February 27/March 6, 2017: Volume 31, Issue 19
By Lisbeth Calandrino
You can learn a lot about the art of negotiating by watching the TV show “Shark Tank.” If you’ve never watched the program, here’s a brief synopsis: Fledgling entrepreneurs pitch their business ideas to a panel of self-made millionaires or “sharks” on a reality TV show. The entrepreneurs negotiate with the sharks to obtain money in exchange for a piece of their new company. In addition to working capital, the business owner has access to the sharks’ valuable connections and insight.
Hard-hitting and serious, the sharks go in for the kill, asking numerous questions about the entrepreneur’s business. Questions range from estimated sales projections to net profit and start-up capital. Conflicts often ensue when the sharks ask pointed questions business owners can’t answer. (Why aren’t they better prepared?) Far too many entrepreneurs cave in, forgetting why they are on the show while being grilled. Most owners have an unrealistic value of their business, expect more cash than the business is really worth and don’t know their actual sales numbers.
The common denominator and part of the show’s appeal is both entrepreneurs and sharks want to make a deal. Each episode focuses on key questions such as: Who do you think is believable and why? How are power and influence expressed? What behaviors indicate strength and a true understanding of negotiation?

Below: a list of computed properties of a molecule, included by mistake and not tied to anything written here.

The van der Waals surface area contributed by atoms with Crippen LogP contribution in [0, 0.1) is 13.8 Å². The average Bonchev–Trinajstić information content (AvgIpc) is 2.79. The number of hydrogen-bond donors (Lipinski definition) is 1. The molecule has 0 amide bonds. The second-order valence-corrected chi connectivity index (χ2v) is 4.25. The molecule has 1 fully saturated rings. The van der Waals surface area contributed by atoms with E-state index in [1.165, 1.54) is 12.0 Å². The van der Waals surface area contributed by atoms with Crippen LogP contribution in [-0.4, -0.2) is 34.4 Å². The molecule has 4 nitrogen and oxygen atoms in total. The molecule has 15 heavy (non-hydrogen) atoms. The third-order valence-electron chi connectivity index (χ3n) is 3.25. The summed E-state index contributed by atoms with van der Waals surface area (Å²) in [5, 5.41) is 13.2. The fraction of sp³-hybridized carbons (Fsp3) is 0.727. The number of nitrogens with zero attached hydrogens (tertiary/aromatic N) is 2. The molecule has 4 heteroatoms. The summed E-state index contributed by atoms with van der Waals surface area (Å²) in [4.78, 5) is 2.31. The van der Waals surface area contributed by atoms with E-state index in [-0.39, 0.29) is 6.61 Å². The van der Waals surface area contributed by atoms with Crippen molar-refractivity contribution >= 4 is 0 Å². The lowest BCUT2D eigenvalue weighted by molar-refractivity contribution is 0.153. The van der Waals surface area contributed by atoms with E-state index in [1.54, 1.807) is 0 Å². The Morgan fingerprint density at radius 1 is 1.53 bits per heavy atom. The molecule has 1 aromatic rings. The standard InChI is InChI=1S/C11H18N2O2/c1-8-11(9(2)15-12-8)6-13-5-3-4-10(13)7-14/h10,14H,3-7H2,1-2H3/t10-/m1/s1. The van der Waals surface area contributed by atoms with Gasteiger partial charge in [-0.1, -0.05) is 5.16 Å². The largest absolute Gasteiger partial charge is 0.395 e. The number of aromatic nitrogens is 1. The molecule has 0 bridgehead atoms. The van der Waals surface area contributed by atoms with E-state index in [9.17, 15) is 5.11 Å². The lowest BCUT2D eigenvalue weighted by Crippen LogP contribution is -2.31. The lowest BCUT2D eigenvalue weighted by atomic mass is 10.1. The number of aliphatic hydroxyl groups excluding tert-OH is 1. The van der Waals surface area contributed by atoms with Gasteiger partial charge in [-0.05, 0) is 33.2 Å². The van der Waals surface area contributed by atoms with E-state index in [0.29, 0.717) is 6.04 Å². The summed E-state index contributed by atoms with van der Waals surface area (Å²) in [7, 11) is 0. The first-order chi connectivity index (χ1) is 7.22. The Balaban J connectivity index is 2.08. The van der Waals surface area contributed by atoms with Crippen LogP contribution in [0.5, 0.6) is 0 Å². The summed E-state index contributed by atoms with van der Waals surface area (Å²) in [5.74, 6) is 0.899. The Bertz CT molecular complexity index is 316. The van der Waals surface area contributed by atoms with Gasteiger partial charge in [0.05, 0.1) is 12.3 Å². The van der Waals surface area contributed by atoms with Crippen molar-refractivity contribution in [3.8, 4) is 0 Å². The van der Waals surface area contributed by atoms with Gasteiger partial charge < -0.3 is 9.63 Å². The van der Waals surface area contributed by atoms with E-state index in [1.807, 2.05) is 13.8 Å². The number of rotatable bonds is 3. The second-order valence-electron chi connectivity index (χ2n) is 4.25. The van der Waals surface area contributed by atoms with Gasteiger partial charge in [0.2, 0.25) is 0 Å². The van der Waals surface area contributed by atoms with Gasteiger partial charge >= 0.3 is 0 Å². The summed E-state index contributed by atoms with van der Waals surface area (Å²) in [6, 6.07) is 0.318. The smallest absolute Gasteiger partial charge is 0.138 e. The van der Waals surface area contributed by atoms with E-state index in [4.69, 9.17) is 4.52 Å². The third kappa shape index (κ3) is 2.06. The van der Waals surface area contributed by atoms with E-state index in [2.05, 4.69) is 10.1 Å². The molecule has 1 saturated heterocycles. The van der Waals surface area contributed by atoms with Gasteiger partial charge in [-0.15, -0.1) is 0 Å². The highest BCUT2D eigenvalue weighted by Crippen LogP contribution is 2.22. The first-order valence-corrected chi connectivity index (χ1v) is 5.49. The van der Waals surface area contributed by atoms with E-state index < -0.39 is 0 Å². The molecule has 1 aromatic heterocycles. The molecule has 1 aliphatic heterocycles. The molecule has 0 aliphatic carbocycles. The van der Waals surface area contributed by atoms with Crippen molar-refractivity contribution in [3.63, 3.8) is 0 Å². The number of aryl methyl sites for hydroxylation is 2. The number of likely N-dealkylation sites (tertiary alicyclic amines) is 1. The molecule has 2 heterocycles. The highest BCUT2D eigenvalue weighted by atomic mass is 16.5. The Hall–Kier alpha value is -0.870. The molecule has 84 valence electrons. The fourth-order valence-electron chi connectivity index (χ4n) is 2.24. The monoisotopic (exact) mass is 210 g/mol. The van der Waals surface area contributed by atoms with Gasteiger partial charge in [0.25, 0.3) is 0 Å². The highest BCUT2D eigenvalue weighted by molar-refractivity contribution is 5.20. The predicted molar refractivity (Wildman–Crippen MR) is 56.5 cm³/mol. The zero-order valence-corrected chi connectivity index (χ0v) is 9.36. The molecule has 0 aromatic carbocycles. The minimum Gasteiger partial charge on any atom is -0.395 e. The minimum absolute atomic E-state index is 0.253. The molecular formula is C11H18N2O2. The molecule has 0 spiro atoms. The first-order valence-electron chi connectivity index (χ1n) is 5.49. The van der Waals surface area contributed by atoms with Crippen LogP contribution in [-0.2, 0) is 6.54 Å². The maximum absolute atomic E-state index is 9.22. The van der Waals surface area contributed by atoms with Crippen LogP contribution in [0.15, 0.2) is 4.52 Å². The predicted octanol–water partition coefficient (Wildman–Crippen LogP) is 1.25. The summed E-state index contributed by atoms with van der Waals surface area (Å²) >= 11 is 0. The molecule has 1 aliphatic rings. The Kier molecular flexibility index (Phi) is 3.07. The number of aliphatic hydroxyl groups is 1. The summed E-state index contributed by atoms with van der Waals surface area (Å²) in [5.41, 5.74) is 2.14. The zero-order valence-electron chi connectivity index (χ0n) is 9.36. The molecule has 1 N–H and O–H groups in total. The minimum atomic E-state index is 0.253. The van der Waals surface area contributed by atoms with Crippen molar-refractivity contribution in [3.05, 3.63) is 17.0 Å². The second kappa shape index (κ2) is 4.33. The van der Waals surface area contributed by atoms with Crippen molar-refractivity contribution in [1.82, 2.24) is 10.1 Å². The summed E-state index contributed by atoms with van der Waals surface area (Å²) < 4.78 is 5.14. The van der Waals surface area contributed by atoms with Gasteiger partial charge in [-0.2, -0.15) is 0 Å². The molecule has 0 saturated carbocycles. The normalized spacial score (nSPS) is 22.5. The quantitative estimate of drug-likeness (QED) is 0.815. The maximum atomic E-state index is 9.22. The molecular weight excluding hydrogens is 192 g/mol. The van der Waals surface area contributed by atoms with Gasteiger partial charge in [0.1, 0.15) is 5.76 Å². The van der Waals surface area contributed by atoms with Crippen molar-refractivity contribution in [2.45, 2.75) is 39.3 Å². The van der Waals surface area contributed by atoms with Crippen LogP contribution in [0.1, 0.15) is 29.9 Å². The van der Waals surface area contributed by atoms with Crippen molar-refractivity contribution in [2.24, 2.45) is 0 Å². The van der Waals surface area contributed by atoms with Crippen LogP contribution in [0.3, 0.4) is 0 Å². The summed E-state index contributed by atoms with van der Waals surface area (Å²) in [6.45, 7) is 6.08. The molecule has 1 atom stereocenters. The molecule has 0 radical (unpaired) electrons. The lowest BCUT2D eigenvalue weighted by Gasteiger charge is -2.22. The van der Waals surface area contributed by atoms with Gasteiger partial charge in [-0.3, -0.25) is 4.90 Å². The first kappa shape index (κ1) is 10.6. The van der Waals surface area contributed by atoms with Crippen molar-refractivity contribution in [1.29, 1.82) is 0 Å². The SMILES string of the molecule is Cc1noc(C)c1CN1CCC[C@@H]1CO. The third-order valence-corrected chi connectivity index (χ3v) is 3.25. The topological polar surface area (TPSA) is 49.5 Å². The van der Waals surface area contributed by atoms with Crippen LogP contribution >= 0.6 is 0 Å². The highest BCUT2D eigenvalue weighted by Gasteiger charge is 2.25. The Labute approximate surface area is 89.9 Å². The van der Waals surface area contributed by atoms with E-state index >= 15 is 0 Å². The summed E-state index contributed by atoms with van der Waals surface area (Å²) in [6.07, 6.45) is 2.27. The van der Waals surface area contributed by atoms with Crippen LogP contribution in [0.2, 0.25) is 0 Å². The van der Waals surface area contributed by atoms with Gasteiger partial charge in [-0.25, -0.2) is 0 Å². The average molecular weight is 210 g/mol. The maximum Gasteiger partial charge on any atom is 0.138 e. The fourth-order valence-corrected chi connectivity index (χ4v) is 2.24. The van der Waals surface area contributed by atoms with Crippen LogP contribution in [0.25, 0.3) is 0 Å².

Each episode has an important lesson. Floor covering RSAs and business owners stand to gain insight from those probing questions and others, including: What is missing in the entrepreneur’s pitch? Do the entrepreneurs understand basic terms such as net profit vs. gross profit? Do they know if they’ve actually made any money?
Furthermore, what does body language, a powerful indicator, tell you about the presenters? Can they stand still during their presentation or are they fidgeting? Do they maintain eye contact? During a sales presentation it’s important to hold the attention of the buyer. What is inhibiting a successful outcome for the entrepreneur? How does it relate to your personal presentations?
Other questions: How important is likeability in the negotiation? Do likeable entrepreneurs get more offers? Is likeability more important than expertise? Does it get you a better shot at closing the deal?
Is the seller being greedy? The seller often walks away after he decides he’s giving too much away. Is it better to hold on to 100% of something going nowhere, or 80% of something with an influx of needed working capital and a good possibility of getting to the marketplace? Or perhaps it is better to take the deal and get to market before someone knocks off your product and you’re left with nothing.
Is the seller hard to work with? In the end, many of the deals are ditched by the sharks because the owner is difficult, and it’s clear they won’t take direction from the investor. The investors have solid track records, but if the entrepreneur isn’t willing to listen then what’s the point? Who wants to invest substantial sums of cash with someone who won’t listen? The expertise of the sharks is a least as valuable as the investment.
The show demonstrates why it’s so important to remain cool during the negotiation process. It’s easy to get rattled when faced with sharks.
For those contestants who don’t win the sale, there are still valuable takeaways. For example, where did the negotiation go wrong? Was it the right deal for both parties? More importantly, what do you think could have been improved to achieve the desired outcome?